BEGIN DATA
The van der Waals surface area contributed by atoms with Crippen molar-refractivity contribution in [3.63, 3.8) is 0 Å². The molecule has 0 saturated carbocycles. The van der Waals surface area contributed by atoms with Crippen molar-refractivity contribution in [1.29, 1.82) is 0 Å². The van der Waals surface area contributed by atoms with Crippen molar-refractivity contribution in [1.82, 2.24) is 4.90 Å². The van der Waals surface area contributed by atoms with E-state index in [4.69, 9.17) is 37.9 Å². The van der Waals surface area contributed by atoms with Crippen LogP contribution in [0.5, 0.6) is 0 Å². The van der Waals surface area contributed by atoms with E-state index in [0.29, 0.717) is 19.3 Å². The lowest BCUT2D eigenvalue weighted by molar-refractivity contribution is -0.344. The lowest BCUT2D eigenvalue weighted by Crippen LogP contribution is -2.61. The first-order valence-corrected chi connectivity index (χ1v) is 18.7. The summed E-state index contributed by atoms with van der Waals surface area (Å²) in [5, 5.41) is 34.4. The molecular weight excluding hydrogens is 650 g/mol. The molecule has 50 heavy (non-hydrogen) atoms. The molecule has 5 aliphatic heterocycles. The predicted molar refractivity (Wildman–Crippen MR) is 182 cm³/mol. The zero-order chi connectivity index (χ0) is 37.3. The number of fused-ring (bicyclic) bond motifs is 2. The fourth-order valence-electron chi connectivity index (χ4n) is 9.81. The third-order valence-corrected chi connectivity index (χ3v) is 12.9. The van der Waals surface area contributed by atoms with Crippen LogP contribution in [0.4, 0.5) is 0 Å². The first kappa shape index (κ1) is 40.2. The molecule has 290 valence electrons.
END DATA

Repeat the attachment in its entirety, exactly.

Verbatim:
The van der Waals surface area contributed by atoms with Crippen molar-refractivity contribution in [3.63, 3.8) is 0 Å². The molecule has 0 saturated carbocycles. The van der Waals surface area contributed by atoms with Crippen molar-refractivity contribution in [1.29, 1.82) is 0 Å². The van der Waals surface area contributed by atoms with Crippen molar-refractivity contribution in [1.82, 2.24) is 4.90 Å². The van der Waals surface area contributed by atoms with E-state index in [4.69, 9.17) is 37.9 Å². The van der Waals surface area contributed by atoms with Crippen LogP contribution in [0.5, 0.6) is 0 Å². The van der Waals surface area contributed by atoms with E-state index in [0.29, 0.717) is 19.3 Å². The lowest BCUT2D eigenvalue weighted by molar-refractivity contribution is -0.344. The lowest BCUT2D eigenvalue weighted by Crippen LogP contribution is -2.61. The first-order valence-corrected chi connectivity index (χ1v) is 18.7. The summed E-state index contributed by atoms with van der Waals surface area (Å²) in [5, 5.41) is 34.4. The molecular weight excluding hydrogens is 650 g/mol. The molecule has 50 heavy (non-hydrogen) atoms. The molecule has 5 aliphatic heterocycles. The predicted molar refractivity (Wildman–Crippen MR) is 182 cm³/mol. The zero-order chi connectivity index (χ0) is 37.3. The number of fused-ring (bicyclic) bond motifs is 2. The fourth-order valence-electron chi connectivity index (χ4n) is 9.81. The third-order valence-corrected chi connectivity index (χ3v) is 12.9. The van der Waals surface area contributed by atoms with Crippen LogP contribution in [0.4, 0.5) is 0 Å². The first kappa shape index (κ1) is 40.2. The molecule has 290 valence electrons.